For many years, there has been an ongoing debate in medical science between the more conservative elements of medicine and either integrative doctors or those working purely in complementary medicine, around the place of supplementation for the prevention and treatment of a variety of conditions.

The conservative, orthodox side of the argument is often quite demeaning with statements such as, “all vitamins do is give you expensive urine”. You will also hear arguments suggesting that “if you eat a good balanced diet, supplementation is of no value”.

For a number of years, I have been a strong supporter of the arguments from the other side, promoting the benefits of a variety of supplements. Although, vitamins and other forms of supplementation do not have the strength (and also the side effects) of pharmaceutical agents, the totality of evidence does support their sensible use.

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There have been a number of doctors in the integrative space who have been promoting the enormous benefits of intravenous vitamin C. These doctors are often derided by their conservative colleagues and occasionally are dragged in front of the medical board for promoting these therapies.

Many years ago, Prof Linus Pauling promoted the benefits of all forms of high-dose vitamin C, suggesting this as therapy for anything from the common cold, to helping prevent heart disease and cancer. A recent study from Finland clearly showed that somewhere between 6 to 8 g of vitamin C, orally, at the onset of the common cold may reduce the intensity and length of this minor illness.

The most recent paper published from the Children’s Medical Centre Research Institute at UT South-Western in the US shows an even more profound benefit from the use of intravenous vitamin C. This study was published in the prestigious journal Nature and has demonstrated the profound effects of intravenous vitamin C on stem cell metabolism. Because stem cells are highly metabolically active, one of their interesting key features is they soak up unusually high levels of ascorbate.

These researchers studied a group of mice who were deficient in the enzyme that produces ascorbate and found that the lack of vitamin C within the stem cell markedly activated stem cell function increasing the risks for leukaemia. It appears that high doses of vitamin C regulates metabolism within the stem cell through what is known as the epigenome. The stem cells that do not receive enough vitamin C have a damaged epigenome and therefore the normal regulation of stem cell function is lost, increasing the risk for leukaemia. A number of studies have suggested benefits for intravenous vitamin C for a variety of other cancers including pancreatic cancer, liver cancer, colon cancer and ovarian cancer.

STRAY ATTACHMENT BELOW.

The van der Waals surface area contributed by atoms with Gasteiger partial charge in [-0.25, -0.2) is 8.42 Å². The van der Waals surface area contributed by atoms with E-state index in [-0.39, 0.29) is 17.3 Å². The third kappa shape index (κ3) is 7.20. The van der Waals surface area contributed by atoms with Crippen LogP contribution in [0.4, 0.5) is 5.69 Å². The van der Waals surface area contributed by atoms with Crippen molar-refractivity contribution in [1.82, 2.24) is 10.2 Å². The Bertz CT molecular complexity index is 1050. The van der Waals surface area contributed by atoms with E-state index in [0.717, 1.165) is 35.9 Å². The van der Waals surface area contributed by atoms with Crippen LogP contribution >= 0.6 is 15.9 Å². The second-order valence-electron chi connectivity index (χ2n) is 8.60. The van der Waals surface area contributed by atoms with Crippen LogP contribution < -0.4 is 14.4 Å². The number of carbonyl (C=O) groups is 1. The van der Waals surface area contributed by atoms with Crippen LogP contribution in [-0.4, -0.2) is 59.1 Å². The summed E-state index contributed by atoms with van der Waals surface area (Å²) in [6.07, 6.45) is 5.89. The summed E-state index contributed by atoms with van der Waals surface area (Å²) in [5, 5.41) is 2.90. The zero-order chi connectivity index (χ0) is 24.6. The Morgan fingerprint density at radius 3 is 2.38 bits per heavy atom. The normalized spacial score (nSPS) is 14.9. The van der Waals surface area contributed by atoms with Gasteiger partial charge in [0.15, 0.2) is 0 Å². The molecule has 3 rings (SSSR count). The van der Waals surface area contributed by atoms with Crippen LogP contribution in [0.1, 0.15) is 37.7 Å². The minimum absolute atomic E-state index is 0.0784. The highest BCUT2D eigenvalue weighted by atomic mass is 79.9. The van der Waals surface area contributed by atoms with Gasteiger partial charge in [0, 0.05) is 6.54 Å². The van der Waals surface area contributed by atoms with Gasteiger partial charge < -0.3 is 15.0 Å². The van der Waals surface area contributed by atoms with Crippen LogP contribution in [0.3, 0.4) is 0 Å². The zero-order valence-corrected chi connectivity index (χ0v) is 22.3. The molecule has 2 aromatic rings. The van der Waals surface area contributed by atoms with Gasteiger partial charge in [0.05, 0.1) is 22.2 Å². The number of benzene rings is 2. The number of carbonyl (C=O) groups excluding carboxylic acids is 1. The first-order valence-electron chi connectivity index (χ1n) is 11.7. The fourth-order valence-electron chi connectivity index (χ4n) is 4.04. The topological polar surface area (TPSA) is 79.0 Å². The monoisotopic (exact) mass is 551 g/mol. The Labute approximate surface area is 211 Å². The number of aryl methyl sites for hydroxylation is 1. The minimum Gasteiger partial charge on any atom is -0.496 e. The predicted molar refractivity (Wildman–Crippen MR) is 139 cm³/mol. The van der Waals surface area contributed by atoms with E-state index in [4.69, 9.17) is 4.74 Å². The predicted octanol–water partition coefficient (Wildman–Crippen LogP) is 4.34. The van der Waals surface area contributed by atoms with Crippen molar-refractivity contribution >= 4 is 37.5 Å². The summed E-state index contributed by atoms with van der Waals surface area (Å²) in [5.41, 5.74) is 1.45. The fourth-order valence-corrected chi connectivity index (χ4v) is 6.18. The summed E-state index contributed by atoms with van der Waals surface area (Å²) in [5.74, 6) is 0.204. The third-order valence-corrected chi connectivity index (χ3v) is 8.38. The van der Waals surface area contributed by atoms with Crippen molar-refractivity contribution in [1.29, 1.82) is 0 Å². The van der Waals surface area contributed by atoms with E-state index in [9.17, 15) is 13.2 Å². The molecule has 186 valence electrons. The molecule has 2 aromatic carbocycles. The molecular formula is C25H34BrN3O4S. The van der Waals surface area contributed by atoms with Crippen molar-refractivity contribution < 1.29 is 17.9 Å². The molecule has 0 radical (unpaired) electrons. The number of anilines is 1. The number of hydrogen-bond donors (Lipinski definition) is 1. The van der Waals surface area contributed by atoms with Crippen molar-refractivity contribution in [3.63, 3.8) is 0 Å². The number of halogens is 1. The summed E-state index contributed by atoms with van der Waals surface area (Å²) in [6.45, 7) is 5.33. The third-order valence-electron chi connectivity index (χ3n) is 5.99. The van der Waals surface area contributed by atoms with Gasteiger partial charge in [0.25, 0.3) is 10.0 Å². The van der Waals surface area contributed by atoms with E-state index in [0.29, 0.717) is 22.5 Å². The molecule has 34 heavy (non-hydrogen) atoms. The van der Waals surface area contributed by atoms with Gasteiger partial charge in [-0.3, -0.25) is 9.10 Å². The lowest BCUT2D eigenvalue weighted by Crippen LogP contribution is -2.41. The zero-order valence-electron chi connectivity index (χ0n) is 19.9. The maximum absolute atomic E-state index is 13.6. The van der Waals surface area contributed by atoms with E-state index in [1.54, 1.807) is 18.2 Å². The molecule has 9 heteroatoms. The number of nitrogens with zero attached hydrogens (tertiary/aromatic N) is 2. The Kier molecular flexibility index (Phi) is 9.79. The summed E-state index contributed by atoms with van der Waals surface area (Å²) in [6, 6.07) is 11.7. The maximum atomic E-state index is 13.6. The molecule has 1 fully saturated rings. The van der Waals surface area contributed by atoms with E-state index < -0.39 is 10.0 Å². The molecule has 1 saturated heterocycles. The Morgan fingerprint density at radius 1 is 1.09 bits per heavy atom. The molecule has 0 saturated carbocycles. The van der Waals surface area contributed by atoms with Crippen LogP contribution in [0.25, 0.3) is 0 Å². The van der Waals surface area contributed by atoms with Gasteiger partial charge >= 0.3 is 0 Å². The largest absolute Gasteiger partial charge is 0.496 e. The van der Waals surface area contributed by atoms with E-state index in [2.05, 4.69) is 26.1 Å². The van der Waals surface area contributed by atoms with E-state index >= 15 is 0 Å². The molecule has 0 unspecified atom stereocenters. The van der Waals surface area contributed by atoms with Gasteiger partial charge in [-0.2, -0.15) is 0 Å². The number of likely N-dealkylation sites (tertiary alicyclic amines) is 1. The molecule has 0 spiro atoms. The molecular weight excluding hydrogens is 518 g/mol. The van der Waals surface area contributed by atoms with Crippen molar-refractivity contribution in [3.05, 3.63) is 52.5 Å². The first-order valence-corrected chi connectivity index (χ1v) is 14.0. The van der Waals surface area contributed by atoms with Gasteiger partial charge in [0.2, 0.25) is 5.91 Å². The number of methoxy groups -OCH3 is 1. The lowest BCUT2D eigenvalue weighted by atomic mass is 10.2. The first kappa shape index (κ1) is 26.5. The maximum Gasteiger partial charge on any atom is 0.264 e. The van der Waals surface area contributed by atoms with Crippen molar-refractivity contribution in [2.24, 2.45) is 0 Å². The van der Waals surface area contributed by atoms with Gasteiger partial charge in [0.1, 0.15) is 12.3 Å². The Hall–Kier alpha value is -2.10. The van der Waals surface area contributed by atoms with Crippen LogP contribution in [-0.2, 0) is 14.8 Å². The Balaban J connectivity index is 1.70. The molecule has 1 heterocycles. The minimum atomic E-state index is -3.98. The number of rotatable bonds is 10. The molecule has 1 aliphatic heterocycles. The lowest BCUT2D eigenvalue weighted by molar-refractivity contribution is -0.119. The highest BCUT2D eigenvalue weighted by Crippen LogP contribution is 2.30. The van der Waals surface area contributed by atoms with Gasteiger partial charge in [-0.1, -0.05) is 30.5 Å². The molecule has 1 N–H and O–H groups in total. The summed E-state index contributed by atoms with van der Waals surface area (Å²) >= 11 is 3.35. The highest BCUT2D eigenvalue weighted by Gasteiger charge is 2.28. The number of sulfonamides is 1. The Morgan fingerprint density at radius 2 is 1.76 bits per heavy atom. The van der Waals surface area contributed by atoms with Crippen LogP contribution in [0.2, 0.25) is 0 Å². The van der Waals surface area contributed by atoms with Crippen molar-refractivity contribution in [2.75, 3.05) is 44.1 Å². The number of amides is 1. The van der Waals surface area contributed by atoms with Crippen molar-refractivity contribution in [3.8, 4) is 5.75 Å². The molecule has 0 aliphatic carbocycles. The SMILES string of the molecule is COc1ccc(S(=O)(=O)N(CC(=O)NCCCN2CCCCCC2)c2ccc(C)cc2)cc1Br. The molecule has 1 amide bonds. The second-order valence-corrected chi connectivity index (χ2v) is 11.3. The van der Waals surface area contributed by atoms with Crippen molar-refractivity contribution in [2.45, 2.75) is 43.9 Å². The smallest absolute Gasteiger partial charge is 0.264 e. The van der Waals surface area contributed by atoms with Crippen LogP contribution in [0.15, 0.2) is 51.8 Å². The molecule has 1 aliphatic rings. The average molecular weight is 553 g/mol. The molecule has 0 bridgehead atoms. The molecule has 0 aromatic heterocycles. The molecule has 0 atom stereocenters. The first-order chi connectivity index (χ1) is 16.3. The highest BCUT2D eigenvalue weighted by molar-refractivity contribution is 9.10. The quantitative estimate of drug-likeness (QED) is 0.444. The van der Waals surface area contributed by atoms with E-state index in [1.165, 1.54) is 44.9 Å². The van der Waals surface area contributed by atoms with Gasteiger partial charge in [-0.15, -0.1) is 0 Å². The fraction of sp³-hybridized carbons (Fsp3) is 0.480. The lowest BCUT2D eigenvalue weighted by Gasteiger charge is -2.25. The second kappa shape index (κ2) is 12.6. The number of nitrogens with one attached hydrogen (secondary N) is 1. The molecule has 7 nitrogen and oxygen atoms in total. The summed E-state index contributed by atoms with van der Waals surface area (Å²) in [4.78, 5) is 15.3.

Another study from New York released recently in the journal Cell has looked at a very similar metabolic pathway again involving the enzymeTET2 which promotes stem cells differentiating into mature normal cells. It appears that high dose intravenous vitamin C keeps this particular enzyme working normally via processes known as DNA demethylation which instructs normal cells as to the appropriate time for them to mature and die. This is a vital part of the normal wear and repair in the body. The researchers combined intravenous vitamin C with a class of anti-cancer drugs called PARP inhibitors. It appears from the study that the combination boosted the benefits of intravenous vitamin C treatment, making it very difficult for leukemic stem cells to survive.

This has prompted researchers to commence a large clinical trial to test the efficacy of this approach.

I am not suggesting that this is definitive work proving the benefits of vitamin C as an anti-cancer agent. What I am suggesting, however, that it is time that the conservative elements of medicine who continue to demean those people working in complementary medicine, suggesting their therapies are worthless and in some occasions harmful, should start embracing integrative therapies.

Integrative medicine takes the best aspects of orthodox medicine and combines this with the best aspects of evidence-based complementary medicine.

My attitude has always been, I don’t care what works as long as it does work and doesn’t hurt people. I totally agree that we need science behind what we do but with the studies I have reported above, clearly the science is there and needs to be embraced.